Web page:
This API checks the values or attributes of a UI field and compares them to the expected values. This is most useful for when fields on a UI need to have their values and/or behavior checked in a functional testing flow. This API can also be used to check messages on a page, using a Page Assertion, or values in a column, using a Column Assertion.
Use the following links to navigate to the relevant section:
It is often best to add this kind of Test Step through the Test Builder, by mapping the field and selecting an Interaction Type of ‘Read/Assert’. This is recommended as the fastest way to add this kind of Test Step, although it is also possible to use drag-and-drop from the API Palette.
A UI Assert can test the following:
- Field values
- Field attributes (e.g. ‘Read Only’, ‘Visible’)
- Messages thrown on operations like ‘Save’ (e.g. validation rule error messages, page-wide messages)
- Column header names in tables (e.g. a related list)
- Column values
- Count or number of items in a column
Adding Multiple Asserts
Note that more than one Assert can be added to a single Test Step, providing that the Asserts are all of the same type (see Asserting Fields vs. Asserting Fields in Tables below). The best method for doing this is to use the icons identified below:
If multiple Asserts are used in the same Test Step, the result of the assertions will be stored in a list. This is illustrated further in Example 2.
Asserting Standalone Fields vs. Asserting Fields in Tables
This API can be used against specific fields on a page or for fields under a table structure, such as a related list.
When testing against a specific field, the Assert Test Step should be added as a sub-step under a UI On Screen Test Step.
When testing against a field in a table, the Assert Test Step it should be added under a UI With Row Test Step.
These Test Steps are added automatically when using the Test Builder. This approach is generally recommended over using drag-and-drop from the API Palette.
The screenshot below shows an Assert’s parameters in use:
In this example, the Assert is checking a specific validation error message for the Account Number field. The expected message is defined exactly and it is Case Sensitive.
In addition, this Assert will also ‘Read’ whether the field is Visible and will check that the field ‘Equals’ Read Only. Note the difference between Read (to capture an attribute and place it in a Results variable) and Equals (to test for a specific condition of the attribute and return TRUE or FALSE).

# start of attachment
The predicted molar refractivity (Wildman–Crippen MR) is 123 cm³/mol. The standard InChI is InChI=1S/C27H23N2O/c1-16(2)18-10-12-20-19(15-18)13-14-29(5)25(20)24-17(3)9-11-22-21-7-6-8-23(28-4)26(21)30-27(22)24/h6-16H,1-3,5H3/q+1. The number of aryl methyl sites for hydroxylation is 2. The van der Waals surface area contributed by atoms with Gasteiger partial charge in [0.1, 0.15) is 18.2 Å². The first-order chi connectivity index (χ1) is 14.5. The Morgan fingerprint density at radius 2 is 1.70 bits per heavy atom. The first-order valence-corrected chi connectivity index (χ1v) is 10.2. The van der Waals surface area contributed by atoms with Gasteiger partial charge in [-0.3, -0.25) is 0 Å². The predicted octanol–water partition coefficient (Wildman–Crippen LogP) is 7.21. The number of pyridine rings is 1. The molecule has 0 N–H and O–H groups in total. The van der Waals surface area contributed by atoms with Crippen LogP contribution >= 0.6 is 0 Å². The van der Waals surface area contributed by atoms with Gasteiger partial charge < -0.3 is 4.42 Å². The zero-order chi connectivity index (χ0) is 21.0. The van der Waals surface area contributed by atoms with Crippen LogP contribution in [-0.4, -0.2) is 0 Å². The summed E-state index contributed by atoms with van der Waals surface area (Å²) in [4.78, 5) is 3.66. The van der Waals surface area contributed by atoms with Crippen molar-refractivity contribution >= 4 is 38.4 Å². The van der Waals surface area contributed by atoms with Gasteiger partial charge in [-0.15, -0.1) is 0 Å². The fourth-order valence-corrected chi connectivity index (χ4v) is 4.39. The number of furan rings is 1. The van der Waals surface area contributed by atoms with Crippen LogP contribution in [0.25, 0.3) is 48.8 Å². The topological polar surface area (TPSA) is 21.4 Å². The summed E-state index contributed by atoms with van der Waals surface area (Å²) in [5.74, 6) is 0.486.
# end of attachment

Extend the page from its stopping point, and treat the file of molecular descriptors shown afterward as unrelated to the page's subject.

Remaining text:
The full parameter definitions are as follows:
- Field: The name of the field to be asserted. This will be autopopulated based on the UI On Screen or UI With Row parent Test Step
- Value: Defines any expected field value
- Message: Defines any expected validation message against the field (e.g. after ‘Save’ is clicked)
- Visible: Checks whether the field is visible on the page layout (based on the permissions associated with the user credentials through which the Salesforce Connection has been made)
- Disabled: Checks whether the field is disabled or enabled
- Read Only: Checks whether the field is Read-Only or Editable
- Focused: Checks whether the tab focus is on the current field
- Inline Editable: Checks whether the field can be ‘inline edited’, i.e. editable from the View screen without navigating to the full Edit screen
- In View: Checks whether the field is visible onscreen without scrolling based on the current browser size
- Options: Checks the metadata options available for the field (applies to picklist fields only)
Note that these parameters are optional except for Field. Any parameter can be disregarded be selecting ‘Ignore’ from the dropdown list. This will indicate that the attribute should not be checked when the Test Case is run.
Using ‘Ignore’ is recommended since, in many cases, you may only want to check the Value or the Error Message of a given field.
The full list of operators is as follows:
- Ignore: Shows that an attribute should not be checked
- Read: Captures the attribute and places it in a Results variable
- Equals: Checks an attribute against an expected string (returns TRUE or FALSE)
- Contains: Checks whether the attribute includes a defined value-string within it (returns TRUE or FALSE)
- Starts with: Checks whether the attribute begins with a defined value-string (returns TRUE or FALSE)
- Ends with: Checks whether the attribute ends with a defined value-string (returns TRUE or FALSE)
- Matches: Matches the attribute value with a defined value-string (returns TRUE or FALSE)
To test messages on a page, a Page Assertion can be used. This will capture all messages in a list, which can then be checked against a defined string-value.
To test attributes or values of a column within a table, a Column Assertion can be used. This has the following parameters:
- Column: The Name of the Column which should be asserted. This will be autopopulated based on the table captured in the UI On Screen or UI With Row parent Test Step